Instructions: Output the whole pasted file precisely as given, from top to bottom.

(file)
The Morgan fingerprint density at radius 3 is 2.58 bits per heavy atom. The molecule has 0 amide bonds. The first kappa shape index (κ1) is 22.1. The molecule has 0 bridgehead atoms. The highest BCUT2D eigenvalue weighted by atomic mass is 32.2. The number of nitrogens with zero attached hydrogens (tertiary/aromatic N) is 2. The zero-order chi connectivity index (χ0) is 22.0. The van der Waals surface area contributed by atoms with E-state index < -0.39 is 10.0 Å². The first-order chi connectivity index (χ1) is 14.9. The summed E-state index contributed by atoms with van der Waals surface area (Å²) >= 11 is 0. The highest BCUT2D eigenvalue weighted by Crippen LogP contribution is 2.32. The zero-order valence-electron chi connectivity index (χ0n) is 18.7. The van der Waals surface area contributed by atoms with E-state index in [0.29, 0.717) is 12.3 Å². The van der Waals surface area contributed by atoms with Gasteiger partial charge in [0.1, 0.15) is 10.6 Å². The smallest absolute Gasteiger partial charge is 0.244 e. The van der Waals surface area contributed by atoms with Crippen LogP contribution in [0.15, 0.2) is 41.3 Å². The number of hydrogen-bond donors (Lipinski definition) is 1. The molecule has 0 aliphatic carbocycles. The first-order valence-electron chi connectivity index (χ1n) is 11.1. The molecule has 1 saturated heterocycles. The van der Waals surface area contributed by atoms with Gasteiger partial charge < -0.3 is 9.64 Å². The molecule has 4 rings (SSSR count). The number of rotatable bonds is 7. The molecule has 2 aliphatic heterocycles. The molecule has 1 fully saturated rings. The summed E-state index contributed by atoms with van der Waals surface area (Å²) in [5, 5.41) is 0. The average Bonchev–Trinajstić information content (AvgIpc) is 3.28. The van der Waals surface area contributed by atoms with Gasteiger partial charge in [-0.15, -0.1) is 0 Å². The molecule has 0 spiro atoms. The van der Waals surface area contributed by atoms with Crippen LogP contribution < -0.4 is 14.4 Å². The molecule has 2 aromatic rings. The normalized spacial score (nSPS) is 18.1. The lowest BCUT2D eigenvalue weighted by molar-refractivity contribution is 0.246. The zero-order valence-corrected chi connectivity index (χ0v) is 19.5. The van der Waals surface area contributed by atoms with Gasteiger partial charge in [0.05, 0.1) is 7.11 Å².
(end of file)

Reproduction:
The Morgan fingerprint density at radius 3 is 2.58 bits per heavy atom. The molecule has 0 amide bonds. The first kappa shape index (κ1) is 22.1. The molecule has 0 bridgehead atoms. The highest BCUT2D eigenvalue weighted by atomic mass is 32.2. The number of nitrogens with zero attached hydrogens (tertiary/aromatic N) is 2. The zero-order chi connectivity index (χ0) is 22.0. The van der Waals surface area contributed by atoms with E-state index < -0.39 is 10.0 Å². The first-order chi connectivity index (χ1) is 14.9. The summed E-state index contributed by atoms with van der Waals surface area (Å²) >= 11 is 0. The highest BCUT2D eigenvalue weighted by Crippen LogP contribution is 2.32. The zero-order valence-electron chi connectivity index (χ0n) is 18.7. The van der Waals surface area contributed by atoms with E-state index in [0.29, 0.717) is 12.3 Å². The van der Waals surface area contributed by atoms with Gasteiger partial charge in [0.1, 0.15) is 10.6 Å². The smallest absolute Gasteiger partial charge is 0.244 e. The van der Waals surface area contributed by atoms with Crippen LogP contribution in [0.15, 0.2) is 41.3 Å². The number of hydrogen-bond donors (Lipinski definition) is 1. The molecule has 0 aliphatic carbocycles. The first-order valence-electron chi connectivity index (χ1n) is 11.1. The molecule has 1 saturated heterocycles. The van der Waals surface area contributed by atoms with Gasteiger partial charge < -0.3 is 9.64 Å². The molecule has 4 rings (SSSR count). The number of rotatable bonds is 7. The molecule has 2 aliphatic heterocycles. The molecule has 1 fully saturated rings. The summed E-state index contributed by atoms with van der Waals surface area (Å²) in [5, 5.41) is 0. The average Bonchev–Trinajstić information content (AvgIpc) is 3.28. The van der Waals surface area contributed by atoms with Gasteiger partial charge in [-0.15, -0.1) is 0 Å². The molecule has 0 spiro atoms. The van der Waals surface area contributed by atoms with Crippen LogP contribution < -0.4 is 14.4 Å². The molecule has 2 aromatic rings. The normalized spacial score (nSPS) is 18.1. The lowest BCUT2D eigenvalue weighted by molar-refractivity contribution is 0.246. The zero-order valence-corrected chi connectivity index (χ0v) is 19.5. The van der Waals surface area contributed by atoms with Gasteiger partial charge in [0.05, 0.1) is 7.11 Å².